PBX on premise o en la nube

Your PBX: In the Cloud or On-Premise?

As an IT admin or business owner, without any doubt, face some concerns and considerations at the moment to replace the outdated, legacy PBX with a new Unified Communications software-based solution. One of the big questions to answer is “should we go hosted or on-premise?”. In this three-part blog post series, we’re going to go list the requirements, advantages and possible disadvantages of these two deployment options.

On-premise PBX

“On Premise” term, refers to PBX installations within the local network (LAN). In this case a modern software based PBX such as Elastix 5 powered by 3CX, is usually installed on a dedicated server machine, appliance or on a virtual machine. Peripheral devices such as phones, gateways, and softphones are normally installed within the same local network and interact directly with the PBX. Traditional phone lines (ISDN, PSTN, GSM) or VoIP lines (SIP Trunks) can be connected, but so can remote extensions physically placed in remote business locations. Internet connectivity allows for outward data traffic.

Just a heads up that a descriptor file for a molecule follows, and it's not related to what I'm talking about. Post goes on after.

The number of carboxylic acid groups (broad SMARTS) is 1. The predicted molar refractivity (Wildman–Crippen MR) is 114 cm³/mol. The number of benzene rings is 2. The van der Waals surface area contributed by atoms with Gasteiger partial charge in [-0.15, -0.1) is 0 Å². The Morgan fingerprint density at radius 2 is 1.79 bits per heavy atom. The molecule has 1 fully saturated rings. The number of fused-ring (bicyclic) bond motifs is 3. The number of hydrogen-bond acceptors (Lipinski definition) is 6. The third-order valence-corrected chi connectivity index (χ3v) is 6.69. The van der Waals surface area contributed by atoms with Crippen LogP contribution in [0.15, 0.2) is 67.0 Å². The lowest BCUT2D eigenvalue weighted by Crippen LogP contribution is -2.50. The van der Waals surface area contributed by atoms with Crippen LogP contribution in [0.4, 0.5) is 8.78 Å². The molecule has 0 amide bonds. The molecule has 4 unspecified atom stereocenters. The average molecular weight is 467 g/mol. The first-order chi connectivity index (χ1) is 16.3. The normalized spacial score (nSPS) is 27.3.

Advantages of an On-premise solution

  • Direct control of the machine hosting the PBX installation.
  • Local direct connectivity for peripherals such as telephones, gateways and traditional lines.
  • Direct access to business applications like ERP applications, CRM and Databases that reside within the local network note necessarily living on the Cloud.
  • In case Internet connectivity is missing, due to technical problems, the PBX continues to operate by exploiting local backup routes (traditional lines).
  • Voice traffic over the data line is reduced to exchange data with the VoIP provider and any remote extensions only.
  • In case of large installations with a significant number of extensions, especially where features such as call recording are used, the on-premise solution usually guarantees better efficiency.

Possible disadvantages of an On-premise solution

  • Increased traffic on the internet data line to connect to CRM applications and in Cloud databases, or to connect remote extensions (softphone and remote physical phones) and smartworkers.
  • With some solutions, it is possible that more time will be needed (and consequently, higher costs) for maintenance and updating.
  • ISP providers as well as routing and Firewall equipment must be chosen and evaluated more carefully.
  • May encounter possible issues related to the presence of router / firewall equipment supplied by ISPs that do not comply with the specifications of the SIP protocol or may even inhibit the correct communication with VoIP providers.

In the next post we will cover pros and cons of a Cloud PBX!

0 replies

Leave a Reply

Want to join the discussion?
Feel free to contribute!

Leave a Reply

This site uses Akismet to reduce spam. Learn how your comment data is processed.